Alison Gustafson, a doctoral student at the University of North Carolina, has researched local food environments in North Carolina and their links to diet patterns, obesity and chronic disease.

“A big function of what we eat is what’s available in our communities,” she said.

She has found that the large number of livestock farms in North Carolina hasn’t necessarily translated to local benefits for residents, but collaborations between sectors of the food system (for example, between production and retail distribution) could help improve the situation.

Linda Shak, of the Prevention Institute, detailed her work to link health and sustainable agriculture, which includes a useful Web site that can be used by schools, communities and governments to improve access to healthy food in a sustainable way. To try out this interactive tool, visit the Prevention Institute’s Environmental Nutrition and Activity Community Tool (or ENACT) Web site.

— P.T.

Strange bedfellows…literally

“Good night, sleep tight, don’t let the bed bugs bite” is an expression many of us grew up reciting just before drifting off to sleep. Somewhere between kindergarten and fourth grade, most of us forgot about the charming childhood chant, but not Judith Saum. As the self-described “bed bug queen,” Saum grew up to become the person who literally won’t let the bed bugs bite. That’s her goal, at least.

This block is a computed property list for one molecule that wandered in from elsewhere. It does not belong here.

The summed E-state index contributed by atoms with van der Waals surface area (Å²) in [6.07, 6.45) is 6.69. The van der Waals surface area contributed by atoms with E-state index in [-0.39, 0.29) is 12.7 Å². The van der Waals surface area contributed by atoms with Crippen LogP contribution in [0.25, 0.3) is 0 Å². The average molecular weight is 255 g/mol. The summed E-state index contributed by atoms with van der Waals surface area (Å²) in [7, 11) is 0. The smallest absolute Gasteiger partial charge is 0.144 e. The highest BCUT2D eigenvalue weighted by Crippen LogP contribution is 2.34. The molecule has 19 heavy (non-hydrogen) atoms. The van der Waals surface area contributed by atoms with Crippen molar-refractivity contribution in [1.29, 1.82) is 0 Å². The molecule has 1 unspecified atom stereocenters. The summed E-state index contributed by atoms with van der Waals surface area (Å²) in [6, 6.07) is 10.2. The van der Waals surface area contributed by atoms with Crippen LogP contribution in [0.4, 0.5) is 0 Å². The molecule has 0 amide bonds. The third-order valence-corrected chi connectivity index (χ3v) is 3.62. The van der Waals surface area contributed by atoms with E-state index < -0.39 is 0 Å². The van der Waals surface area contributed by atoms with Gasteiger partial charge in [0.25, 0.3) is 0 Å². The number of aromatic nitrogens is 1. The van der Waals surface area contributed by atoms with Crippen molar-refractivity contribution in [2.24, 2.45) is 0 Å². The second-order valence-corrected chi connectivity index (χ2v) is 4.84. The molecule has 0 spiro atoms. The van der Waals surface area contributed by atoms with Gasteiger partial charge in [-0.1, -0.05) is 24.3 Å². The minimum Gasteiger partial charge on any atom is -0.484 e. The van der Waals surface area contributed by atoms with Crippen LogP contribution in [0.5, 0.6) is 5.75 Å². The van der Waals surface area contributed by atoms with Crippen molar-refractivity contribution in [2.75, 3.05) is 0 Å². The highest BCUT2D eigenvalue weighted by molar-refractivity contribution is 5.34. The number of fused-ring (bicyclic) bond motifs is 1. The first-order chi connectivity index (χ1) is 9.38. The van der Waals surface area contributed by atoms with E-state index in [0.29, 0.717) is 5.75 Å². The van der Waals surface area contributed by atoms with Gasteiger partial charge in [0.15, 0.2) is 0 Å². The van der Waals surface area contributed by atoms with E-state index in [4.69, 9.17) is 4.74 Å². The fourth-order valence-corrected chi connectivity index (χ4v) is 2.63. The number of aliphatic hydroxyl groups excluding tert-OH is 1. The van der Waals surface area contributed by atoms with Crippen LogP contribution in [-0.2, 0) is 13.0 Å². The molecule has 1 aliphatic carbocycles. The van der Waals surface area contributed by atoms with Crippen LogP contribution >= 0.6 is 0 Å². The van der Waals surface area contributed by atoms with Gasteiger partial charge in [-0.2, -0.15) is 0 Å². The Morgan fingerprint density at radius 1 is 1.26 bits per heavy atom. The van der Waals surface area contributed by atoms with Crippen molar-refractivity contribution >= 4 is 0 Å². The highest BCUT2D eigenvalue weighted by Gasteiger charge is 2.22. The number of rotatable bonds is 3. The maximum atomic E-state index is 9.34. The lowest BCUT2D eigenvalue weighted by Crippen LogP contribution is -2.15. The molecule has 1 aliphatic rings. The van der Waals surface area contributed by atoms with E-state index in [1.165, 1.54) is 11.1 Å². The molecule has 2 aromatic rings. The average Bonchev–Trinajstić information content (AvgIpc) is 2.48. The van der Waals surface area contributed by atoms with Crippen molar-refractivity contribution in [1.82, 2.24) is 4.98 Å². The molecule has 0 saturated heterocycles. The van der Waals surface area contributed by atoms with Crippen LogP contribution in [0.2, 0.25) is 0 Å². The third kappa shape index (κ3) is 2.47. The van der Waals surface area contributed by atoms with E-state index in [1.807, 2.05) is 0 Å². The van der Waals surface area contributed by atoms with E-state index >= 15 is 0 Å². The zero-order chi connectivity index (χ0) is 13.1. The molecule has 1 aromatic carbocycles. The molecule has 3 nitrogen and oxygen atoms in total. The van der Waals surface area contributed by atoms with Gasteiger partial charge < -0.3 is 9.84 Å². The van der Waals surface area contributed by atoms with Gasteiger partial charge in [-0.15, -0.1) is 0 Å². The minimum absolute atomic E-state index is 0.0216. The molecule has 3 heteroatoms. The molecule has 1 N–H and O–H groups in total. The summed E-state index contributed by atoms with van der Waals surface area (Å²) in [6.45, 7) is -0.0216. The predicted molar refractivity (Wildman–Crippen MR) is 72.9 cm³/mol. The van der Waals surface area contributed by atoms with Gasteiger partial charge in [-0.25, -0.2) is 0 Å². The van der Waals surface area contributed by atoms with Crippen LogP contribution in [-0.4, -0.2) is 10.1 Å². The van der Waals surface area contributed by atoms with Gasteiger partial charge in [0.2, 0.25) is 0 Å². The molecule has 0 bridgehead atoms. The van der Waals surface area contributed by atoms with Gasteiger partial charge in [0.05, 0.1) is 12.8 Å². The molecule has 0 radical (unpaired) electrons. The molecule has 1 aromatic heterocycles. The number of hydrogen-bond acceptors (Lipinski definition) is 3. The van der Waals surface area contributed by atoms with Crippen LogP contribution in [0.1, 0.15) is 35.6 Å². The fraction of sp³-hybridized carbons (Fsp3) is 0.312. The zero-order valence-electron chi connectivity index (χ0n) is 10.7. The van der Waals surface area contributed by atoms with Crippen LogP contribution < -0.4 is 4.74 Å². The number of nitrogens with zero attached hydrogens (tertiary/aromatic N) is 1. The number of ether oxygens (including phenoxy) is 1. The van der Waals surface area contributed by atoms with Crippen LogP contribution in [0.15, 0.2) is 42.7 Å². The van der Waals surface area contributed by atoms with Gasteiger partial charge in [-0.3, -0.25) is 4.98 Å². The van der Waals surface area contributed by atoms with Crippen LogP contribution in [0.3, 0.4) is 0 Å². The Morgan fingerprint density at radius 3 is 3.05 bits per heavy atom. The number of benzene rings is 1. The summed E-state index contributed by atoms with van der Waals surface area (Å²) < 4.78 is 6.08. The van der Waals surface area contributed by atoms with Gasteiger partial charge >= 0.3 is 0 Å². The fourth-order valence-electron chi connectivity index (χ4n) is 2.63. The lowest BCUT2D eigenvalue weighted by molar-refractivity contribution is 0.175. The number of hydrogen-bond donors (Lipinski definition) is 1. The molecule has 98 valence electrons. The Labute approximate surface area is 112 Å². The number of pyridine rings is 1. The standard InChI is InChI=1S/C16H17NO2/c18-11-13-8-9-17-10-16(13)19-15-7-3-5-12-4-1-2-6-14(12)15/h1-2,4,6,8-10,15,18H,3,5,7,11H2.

When there’s a bed bug problem anywhere in Reno, Nev., Saum is on the case. An environmental health specialist with the Washoe County Health District Department, Saum doesn’t back down to the reddish brown, quarter-inch-long, flat-as-a-credit-card critters. In her purse, she carries a flashlight and a magnifying glass, and she means business.

At a Monday afternoon meeting session about the persistent pests, Saum told public health nurses that the bugs happily hitchhike from place to place on clothing, used furniture, shoes, backpacks, pillows and luggage, to name a few of their most popular forms of transportation.